The type of fort adopted developed from a combination of the redoubt at Paris fort and the forts of Metz. It was urgently necessary to protect their open frontier as soon as possible. The adoption of the type of fort admitted of their throwing up the front parapet on a field profile without any interference with the further progress of the construction. They thus obtained a certain amount of immediate protection, which increased in strength as the work continued. None of the new French fortresses were provided with enceintes. They were not objected to in principle, but it waa of the utmost importance to have the outer lines of forta fiuished as soon as possible, so that the enceintes were left to be done afterwards.

Each fort was provided with a high-level and a low-level parapet, ihe dwelling casemates being under the former and the latter defending the glacis, as at Metz. The trace was that of a simple lunette with a bastioned gorge, similar to the redoubt. The front and flank ditches were flanked by caponiers. Small emplacements for riflemen were arranged on top of the caponiers and at the shoulders of the work, so as to command more effectively the exterior slopes and the covered way. Protection was given to the guns against enfilade fire by numerous high traverses, which contained bombproof cover for the men on duty on the ramparts.

The guns were behind the low-level parapet, and the high-level one is organised for infantry. Sometimes the reverse arrangement was adoptod, but the guns behind the low-level parapet were better covered and saw the near ground better. Also the traverses, being projected against the cavalier, were not nearly so visible as when they are on the high-level parapet. In addition, the construction was more economical. On the other hand, the guns do not get such a large field of view as in the other case. One would think that shells bursting against the cavalier would throw back splinters against the low-level parapet, but the French appeared to have satisfied themselves that, with powder shells at all events, this was not to be feared. It was to be understood that the type of fort would be infinitely varied in detail in adapting it to actual conditions of the ground.

The distance of the forts from the town they had to defend was taken as preferably being about 5 kilometres, or 5,500 yards. The reason for this distance was that bombardment was not considered practicable beyond 7 kilometres, and that the bombarding batteries should not be possible within 2 kilometers of the forts. The interval between the forts themselves was governed by the desirability of giving one another mutual support with their artillery. Taking medium ranges for the guns, this would require intervals of from 3,300 to 4,400 yards, which were the best to adopt. Taking extreme ranges, the intervals were often extended to 6,600 yards. In these cases it was contemplated to construct intermediate works in time of war, the plans of which were carefully prepared beforehand.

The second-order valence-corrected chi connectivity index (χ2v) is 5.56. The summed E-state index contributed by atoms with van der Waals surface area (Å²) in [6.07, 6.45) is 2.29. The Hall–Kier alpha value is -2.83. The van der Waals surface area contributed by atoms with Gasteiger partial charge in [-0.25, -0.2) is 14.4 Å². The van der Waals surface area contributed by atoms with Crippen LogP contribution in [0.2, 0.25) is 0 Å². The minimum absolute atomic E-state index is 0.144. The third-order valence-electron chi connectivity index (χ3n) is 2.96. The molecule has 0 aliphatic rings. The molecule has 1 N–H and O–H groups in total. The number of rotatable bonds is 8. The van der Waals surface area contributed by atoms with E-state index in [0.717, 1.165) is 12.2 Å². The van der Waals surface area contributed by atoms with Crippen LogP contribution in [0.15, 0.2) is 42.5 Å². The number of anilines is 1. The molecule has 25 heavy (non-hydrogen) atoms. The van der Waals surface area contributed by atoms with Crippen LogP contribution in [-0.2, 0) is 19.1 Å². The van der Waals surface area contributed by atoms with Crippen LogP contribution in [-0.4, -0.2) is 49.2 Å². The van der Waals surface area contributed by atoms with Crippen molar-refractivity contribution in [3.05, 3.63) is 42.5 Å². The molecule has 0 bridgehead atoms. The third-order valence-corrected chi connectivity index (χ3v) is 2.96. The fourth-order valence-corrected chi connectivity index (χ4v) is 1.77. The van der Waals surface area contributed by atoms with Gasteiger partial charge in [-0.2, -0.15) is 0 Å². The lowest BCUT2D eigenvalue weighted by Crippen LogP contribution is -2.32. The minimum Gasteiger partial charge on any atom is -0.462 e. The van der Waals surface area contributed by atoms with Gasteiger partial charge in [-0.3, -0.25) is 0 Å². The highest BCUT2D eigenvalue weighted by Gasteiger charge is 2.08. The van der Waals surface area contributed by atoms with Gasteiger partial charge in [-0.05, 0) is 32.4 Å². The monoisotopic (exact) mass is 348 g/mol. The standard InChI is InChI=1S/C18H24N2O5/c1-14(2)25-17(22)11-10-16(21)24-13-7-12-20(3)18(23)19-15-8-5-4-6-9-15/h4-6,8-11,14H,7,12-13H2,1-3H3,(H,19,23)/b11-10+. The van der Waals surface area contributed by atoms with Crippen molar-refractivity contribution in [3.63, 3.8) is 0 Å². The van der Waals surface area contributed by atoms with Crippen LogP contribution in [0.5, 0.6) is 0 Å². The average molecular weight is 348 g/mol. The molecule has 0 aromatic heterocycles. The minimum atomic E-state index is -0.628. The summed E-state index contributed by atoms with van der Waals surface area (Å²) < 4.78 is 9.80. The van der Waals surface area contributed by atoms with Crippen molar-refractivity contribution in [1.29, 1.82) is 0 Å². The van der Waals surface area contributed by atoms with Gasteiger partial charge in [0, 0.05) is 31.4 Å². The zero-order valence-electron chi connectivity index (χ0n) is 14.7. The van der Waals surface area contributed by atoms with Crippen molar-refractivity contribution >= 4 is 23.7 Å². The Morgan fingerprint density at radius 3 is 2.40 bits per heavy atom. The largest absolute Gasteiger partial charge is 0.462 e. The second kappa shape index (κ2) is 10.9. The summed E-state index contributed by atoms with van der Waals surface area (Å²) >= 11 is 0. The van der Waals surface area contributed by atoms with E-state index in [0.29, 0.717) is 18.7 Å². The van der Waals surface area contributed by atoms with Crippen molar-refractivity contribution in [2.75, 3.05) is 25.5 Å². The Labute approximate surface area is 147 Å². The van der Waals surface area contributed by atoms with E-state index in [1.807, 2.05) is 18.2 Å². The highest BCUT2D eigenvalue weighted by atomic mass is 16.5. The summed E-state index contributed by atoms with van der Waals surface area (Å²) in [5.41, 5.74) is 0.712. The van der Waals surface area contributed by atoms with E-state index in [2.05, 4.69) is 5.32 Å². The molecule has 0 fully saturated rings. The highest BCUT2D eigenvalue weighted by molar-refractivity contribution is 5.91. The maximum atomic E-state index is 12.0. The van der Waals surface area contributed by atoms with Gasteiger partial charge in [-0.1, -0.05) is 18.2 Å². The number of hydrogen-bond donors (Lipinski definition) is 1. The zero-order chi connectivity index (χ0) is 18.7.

In France a considerable number of "forts d'arret," or barrier forts, were built. These were isolated works, intended to close important lines of communication at points where it would be difficult to make an alternative route, such as mountain passes, important bridges, and railway tunnels.. Their design was difficult, as they are exposed to attack on all sides and must contain everything necessary for the garrison.

The works started in 1874 in Epinal with the forts of Uxegney, Parmont and Rupt and in Toul with the forts of Mont Saint Michel, Ecrouves, Dongermain and Villey-le- Sec. These works continued eleven years, until 1885. Victim of intrigues, the General Séré de Rivière retired in 1880, leaving a coherent and ambitious fortification system